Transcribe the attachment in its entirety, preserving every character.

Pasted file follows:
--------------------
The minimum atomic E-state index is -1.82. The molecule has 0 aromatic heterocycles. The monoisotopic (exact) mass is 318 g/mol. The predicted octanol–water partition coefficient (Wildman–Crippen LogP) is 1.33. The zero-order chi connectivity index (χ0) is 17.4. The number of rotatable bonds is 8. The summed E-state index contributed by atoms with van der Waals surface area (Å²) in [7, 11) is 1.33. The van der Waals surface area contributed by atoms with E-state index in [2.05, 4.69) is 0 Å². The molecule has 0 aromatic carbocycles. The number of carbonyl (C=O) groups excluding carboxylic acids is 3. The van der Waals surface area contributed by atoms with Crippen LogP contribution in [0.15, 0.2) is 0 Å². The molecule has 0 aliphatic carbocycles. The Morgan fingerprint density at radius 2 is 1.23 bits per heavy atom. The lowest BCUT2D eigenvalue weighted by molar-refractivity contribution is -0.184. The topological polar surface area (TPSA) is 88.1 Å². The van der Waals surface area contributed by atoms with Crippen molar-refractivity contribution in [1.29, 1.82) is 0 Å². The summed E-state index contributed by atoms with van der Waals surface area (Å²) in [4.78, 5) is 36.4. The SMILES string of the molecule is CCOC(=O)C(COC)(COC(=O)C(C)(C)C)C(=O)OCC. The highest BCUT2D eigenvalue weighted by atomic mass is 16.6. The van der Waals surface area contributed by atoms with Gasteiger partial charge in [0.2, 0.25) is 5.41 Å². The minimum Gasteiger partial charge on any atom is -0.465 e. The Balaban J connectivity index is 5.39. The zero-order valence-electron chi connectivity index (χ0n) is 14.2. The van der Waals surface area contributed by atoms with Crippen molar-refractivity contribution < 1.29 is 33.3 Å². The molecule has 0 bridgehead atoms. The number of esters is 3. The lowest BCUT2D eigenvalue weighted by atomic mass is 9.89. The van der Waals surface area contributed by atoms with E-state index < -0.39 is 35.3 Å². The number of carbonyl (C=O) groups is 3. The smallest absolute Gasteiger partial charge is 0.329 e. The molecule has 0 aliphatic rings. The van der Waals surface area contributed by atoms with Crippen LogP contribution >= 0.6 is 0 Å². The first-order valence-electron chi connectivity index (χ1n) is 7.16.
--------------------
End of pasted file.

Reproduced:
The minimum atomic E-state index is -1.82. The molecule has 0 aromatic heterocycles. The monoisotopic (exact) mass is 318 g/mol. The predicted octanol–water partition coefficient (Wildman–Crippen LogP) is 1.33. The zero-order chi connectivity index (χ0) is 17.4. The number of rotatable bonds is 8. The summed E-state index contributed by atoms with van der Waals surface area (Å²) in [7, 11) is 1.33. The van der Waals surface area contributed by atoms with E-state index in [2.05, 4.69) is 0 Å². The molecule has 0 aromatic carbocycles. The number of carbonyl (C=O) groups excluding carboxylic acids is 3. The van der Waals surface area contributed by atoms with Crippen LogP contribution in [0.15, 0.2) is 0 Å². The molecule has 0 aliphatic carbocycles. The Morgan fingerprint density at radius 2 is 1.23 bits per heavy atom. The lowest BCUT2D eigenvalue weighted by molar-refractivity contribution is -0.184. The topological polar surface area (TPSA) is 88.1 Å². The van der Waals surface area contributed by atoms with Crippen molar-refractivity contribution in [1.29, 1.82) is 0 Å². The summed E-state index contributed by atoms with van der Waals surface area (Å²) in [4.78, 5) is 36.4. The SMILES string of the molecule is CCOC(=O)C(COC)(COC(=O)C(C)(C)C)C(=O)OCC. The highest BCUT2D eigenvalue weighted by atomic mass is 16.6. The van der Waals surface area contributed by atoms with Gasteiger partial charge in [0.2, 0.25) is 5.41 Å². The minimum Gasteiger partial charge on any atom is -0.465 e. The Balaban J connectivity index is 5.39. The zero-order valence-electron chi connectivity index (χ0n) is 14.2. The van der Waals surface area contributed by atoms with Crippen molar-refractivity contribution < 1.29 is 33.3 Å². The molecule has 0 bridgehead atoms. The number of esters is 3. The lowest BCUT2D eigenvalue weighted by atomic mass is 9.89. The van der Waals surface area contributed by atoms with E-state index < -0.39 is 35.3 Å². The number of carbonyl (C=O) groups is 3. The smallest absolute Gasteiger partial charge is 0.329 e. The molecule has 0 aliphatic rings. The van der Waals surface area contributed by atoms with Crippen LogP contribution >= 0.6 is 0 Å². The first-order valence-electron chi connectivity index (χ1n) is 7.16.